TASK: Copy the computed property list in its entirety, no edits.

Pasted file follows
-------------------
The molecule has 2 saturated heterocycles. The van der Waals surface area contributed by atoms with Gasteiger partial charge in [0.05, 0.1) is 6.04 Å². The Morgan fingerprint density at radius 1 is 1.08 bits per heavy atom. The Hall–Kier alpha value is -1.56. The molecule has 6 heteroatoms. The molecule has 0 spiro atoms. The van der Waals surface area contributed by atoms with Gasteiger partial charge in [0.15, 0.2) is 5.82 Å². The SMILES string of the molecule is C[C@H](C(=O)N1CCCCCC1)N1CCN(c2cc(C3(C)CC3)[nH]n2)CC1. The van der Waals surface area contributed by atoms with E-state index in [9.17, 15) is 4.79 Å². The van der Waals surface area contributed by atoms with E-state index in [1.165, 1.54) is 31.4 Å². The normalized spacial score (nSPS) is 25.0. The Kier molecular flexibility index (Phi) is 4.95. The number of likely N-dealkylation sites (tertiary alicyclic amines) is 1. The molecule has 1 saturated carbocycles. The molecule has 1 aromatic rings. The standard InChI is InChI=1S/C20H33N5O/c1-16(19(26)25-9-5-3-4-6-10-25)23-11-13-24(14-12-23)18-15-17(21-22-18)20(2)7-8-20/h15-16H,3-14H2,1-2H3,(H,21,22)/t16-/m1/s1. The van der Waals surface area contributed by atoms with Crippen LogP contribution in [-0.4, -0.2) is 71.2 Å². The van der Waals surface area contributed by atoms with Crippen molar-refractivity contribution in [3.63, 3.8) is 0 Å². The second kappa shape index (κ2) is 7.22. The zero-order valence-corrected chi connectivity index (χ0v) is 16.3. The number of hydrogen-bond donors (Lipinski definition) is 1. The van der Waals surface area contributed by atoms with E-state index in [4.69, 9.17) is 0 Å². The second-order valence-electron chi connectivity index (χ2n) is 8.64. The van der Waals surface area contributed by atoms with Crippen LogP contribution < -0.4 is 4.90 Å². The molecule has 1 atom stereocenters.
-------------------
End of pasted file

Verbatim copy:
The molecule has 2 saturated heterocycles. The van der Waals surface area contributed by atoms with Gasteiger partial charge in [0.05, 0.1) is 6.04 Å². The Morgan fingerprint density at radius 1 is 1.08 bits per heavy atom. The Hall–Kier alpha value is -1.56. The molecule has 6 heteroatoms. The molecule has 0 spiro atoms. The van der Waals surface area contributed by atoms with Gasteiger partial charge in [0.15, 0.2) is 5.82 Å². The SMILES string of the molecule is C[C@H](C(=O)N1CCCCCC1)N1CCN(c2cc(C3(C)CC3)[nH]n2)CC1. The van der Waals surface area contributed by atoms with E-state index in [9.17, 15) is 4.79 Å². The van der Waals surface area contributed by atoms with E-state index in [1.165, 1.54) is 31.4 Å². The normalized spacial score (nSPS) is 25.0. The Kier molecular flexibility index (Phi) is 4.95. The number of likely N-dealkylation sites (tertiary alicyclic amines) is 1. The molecule has 1 saturated carbocycles. The molecule has 1 aromatic rings. The standard InChI is InChI=1S/C20H33N5O/c1-16(19(26)25-9-5-3-4-6-10-25)23-11-13-24(14-12-23)18-15-17(21-22-18)20(2)7-8-20/h15-16H,3-14H2,1-2H3,(H,21,22)/t16-/m1/s1. The van der Waals surface area contributed by atoms with Crippen LogP contribution in [-0.4, -0.2) is 71.2 Å². The van der Waals surface area contributed by atoms with Crippen molar-refractivity contribution in [3.63, 3.8) is 0 Å². The second kappa shape index (κ2) is 7.22. The zero-order valence-corrected chi connectivity index (χ0v) is 16.3. The number of hydrogen-bond donors (Lipinski definition) is 1. The van der Waals surface area contributed by atoms with E-state index in [4.69, 9.17) is 0 Å². The second-order valence-electron chi connectivity index (χ2n) is 8.64. The van der Waals surface area contributed by atoms with Crippen LogP contribution < -0.4 is 4.90 Å². The molecule has 1 atom stereocenters.